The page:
Double Summary Judgment |[SD FLA]| Debtor brought a class action against a creditor claiming that the pre-recorded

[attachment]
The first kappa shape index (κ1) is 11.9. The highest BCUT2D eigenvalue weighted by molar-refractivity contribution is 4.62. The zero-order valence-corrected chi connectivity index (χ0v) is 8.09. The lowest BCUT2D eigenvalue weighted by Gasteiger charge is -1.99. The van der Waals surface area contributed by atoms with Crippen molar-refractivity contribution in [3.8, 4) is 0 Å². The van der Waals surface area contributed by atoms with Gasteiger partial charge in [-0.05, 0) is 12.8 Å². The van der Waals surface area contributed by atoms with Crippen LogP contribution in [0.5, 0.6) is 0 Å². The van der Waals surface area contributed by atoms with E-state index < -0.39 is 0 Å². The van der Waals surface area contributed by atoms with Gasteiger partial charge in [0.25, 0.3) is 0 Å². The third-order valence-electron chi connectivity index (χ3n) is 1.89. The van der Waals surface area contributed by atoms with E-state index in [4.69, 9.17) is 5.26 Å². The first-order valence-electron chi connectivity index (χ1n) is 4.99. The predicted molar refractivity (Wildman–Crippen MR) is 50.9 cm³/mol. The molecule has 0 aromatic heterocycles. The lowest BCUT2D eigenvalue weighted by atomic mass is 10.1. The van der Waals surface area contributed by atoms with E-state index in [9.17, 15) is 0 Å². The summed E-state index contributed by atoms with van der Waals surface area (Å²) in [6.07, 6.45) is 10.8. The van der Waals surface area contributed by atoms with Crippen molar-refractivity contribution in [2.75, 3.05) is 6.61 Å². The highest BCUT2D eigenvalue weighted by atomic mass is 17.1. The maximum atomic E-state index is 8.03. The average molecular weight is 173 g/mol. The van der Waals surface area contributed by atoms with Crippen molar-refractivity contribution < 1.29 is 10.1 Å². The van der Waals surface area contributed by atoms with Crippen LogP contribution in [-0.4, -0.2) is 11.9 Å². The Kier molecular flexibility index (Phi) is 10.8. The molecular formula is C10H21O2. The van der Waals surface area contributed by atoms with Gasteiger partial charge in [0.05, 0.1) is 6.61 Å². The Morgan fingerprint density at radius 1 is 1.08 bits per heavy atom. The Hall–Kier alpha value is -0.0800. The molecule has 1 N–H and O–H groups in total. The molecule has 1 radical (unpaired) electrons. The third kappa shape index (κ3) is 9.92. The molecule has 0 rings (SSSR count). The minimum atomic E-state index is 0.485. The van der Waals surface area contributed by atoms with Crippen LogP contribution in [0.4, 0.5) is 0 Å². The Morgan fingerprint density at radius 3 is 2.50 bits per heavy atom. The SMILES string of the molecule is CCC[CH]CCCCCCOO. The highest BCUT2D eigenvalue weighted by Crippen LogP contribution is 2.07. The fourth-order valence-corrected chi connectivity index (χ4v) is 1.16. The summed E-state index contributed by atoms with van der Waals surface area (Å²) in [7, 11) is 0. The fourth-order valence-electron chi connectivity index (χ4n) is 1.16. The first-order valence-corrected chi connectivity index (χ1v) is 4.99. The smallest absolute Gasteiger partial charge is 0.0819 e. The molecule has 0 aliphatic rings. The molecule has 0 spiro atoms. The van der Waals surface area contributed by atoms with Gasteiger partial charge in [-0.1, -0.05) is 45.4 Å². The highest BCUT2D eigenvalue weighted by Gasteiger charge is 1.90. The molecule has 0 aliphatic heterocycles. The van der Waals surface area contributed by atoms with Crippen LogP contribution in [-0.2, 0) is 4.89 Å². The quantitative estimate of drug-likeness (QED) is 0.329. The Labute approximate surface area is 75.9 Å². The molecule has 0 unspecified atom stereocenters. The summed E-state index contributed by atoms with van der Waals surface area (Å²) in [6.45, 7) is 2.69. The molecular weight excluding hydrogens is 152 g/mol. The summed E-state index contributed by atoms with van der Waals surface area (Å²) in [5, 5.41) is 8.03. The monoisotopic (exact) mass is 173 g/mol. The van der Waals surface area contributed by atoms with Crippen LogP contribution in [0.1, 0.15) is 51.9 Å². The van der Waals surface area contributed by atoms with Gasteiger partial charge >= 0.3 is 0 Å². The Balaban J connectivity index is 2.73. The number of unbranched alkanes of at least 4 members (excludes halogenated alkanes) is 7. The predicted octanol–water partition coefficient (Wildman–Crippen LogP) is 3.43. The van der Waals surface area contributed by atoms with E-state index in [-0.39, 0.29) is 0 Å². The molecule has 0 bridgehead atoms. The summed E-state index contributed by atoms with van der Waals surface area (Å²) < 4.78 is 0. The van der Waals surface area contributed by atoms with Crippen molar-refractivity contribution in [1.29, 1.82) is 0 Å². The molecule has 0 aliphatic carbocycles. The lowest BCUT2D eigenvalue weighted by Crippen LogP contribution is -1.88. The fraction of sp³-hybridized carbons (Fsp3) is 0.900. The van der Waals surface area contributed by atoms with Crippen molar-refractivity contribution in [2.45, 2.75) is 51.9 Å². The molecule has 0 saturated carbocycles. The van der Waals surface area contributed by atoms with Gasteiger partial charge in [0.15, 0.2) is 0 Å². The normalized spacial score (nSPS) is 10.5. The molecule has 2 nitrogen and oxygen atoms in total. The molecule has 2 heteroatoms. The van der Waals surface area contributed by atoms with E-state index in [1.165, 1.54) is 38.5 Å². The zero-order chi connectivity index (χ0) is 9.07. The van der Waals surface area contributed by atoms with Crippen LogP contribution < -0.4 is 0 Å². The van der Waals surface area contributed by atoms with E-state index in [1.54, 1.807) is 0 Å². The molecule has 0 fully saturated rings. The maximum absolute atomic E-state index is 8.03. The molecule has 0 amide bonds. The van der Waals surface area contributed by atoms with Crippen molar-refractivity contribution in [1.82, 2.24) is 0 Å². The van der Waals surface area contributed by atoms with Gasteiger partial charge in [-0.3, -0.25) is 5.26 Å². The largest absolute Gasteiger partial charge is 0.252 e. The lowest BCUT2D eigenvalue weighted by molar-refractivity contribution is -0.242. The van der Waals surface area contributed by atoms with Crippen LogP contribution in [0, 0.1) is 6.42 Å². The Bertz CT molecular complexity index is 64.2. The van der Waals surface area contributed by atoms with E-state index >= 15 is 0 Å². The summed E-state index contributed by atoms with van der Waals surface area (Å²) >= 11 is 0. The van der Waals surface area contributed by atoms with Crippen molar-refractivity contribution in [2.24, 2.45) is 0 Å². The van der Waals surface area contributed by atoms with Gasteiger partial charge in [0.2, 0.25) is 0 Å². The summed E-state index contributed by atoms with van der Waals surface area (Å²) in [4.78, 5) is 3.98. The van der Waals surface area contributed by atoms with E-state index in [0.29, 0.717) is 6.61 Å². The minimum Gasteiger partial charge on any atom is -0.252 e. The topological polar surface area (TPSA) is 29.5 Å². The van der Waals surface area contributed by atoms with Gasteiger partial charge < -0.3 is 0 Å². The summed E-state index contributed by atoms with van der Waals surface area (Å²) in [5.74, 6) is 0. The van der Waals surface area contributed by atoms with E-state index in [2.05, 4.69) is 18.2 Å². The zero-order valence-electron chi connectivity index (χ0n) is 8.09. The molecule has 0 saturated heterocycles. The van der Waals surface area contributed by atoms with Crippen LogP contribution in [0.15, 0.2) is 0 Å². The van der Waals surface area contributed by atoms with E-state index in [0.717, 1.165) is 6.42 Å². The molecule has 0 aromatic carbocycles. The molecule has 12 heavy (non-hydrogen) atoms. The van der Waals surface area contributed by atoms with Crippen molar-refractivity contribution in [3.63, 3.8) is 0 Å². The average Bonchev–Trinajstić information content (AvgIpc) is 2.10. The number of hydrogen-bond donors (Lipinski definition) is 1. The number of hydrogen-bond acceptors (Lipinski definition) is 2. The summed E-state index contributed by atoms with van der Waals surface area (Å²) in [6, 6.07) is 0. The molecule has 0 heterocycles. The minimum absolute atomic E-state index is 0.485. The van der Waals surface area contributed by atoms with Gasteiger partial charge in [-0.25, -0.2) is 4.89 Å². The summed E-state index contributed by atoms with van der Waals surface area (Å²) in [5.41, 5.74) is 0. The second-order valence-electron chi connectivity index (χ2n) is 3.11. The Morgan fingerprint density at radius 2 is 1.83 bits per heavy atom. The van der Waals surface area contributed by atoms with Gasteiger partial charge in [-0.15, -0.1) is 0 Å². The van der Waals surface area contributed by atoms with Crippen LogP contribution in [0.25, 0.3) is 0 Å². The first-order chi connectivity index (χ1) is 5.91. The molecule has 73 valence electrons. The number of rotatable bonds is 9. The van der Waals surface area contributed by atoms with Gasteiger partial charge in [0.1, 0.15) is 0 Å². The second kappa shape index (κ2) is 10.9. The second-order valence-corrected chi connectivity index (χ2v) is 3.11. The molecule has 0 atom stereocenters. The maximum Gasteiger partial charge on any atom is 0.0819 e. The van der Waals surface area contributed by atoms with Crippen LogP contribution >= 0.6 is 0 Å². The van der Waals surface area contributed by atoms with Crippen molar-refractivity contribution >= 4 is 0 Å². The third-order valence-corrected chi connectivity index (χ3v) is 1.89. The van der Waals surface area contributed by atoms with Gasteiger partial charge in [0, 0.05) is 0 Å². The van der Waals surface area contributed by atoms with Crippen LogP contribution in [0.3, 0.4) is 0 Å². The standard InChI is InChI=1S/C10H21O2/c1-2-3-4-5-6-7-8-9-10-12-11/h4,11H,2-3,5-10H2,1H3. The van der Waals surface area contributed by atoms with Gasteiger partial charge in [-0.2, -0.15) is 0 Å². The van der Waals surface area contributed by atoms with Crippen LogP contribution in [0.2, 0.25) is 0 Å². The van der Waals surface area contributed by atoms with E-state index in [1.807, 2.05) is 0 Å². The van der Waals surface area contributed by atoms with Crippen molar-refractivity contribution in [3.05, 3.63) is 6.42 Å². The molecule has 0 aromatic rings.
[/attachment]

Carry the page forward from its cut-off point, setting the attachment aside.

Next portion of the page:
telephone messages were a violation under the Fair Debt Collection Practices Act (³FDCPA´) and the Florida Consumer Collections Practices Act (³FCCPA´). Both parties moved for a summary judgment verdict. Debtor claimed that the telephone messages failed to properly identify the creditor as a ³debt collector´, and that the creditor failed to take preventive steps to avoid calling the wrong telephone number. The creditor used the affirmative defense of ³bona fide error´, explaining that any violation under the FDCPA or FCCPA was an unintentional mistake. In DROSSIN v. NAT¶L ACTION FINANCIAL SERVICES, INC., 641 F.Supp.2d 1314 (S.D. Fla. 2009), the court granted in part and denied in part both motions for summary judgment. ³Where multiple parties move for a summary judgment, a court must evaluate each party¶s motion on its own merits.´ The court found that summary judgment was appropriate in favor for the debtor regarding the improper identification of the creditor. The court stated that merely saying the creditor¶s name (National Action Financial Services) is not sufficient for communication to a consumer. The message must disclose that the agency is a ³debt collector´ in all communication pertinent to a consumer¶s account. Voicemails are considered communication under the FDCPA. The court used the FDCPA¶s strict liability standard to establish the violation. All the debtor had to show was a violation, regardless of the intent. In the FCCPA claim, the debtor failed to establish the elements necessary for relief and the claim was dismissed. The court stated that the debtor tried to assert a legal right that did not exist against the creditor. The court rejected the creditor¶s affirmative defense of ³bona fide error´. The creditor had to prove by a preponderance of the evidence that preventive procedures were in place to avoid mistakes and errors. The court found that no procedures were ³in place to avoid numbers being erroneously entered and called by the auto-dialer.´ In addition, messages that did not meet the current standards under the FDCPA were not erased and were still being used at the time of the violation. The creditor claimed that use of non-compliant messages ³was an unintentional error.´ The court explained that mere mistake was not an adequate defense. In determining the damages involved, the court agreed with the creditor that the number of individuals affected was uncertain. The damages involved issues that were not appropriate for summary judgment. The court stated that a jury trial should be used to determine damages. BLB311rmc Ryan McLearen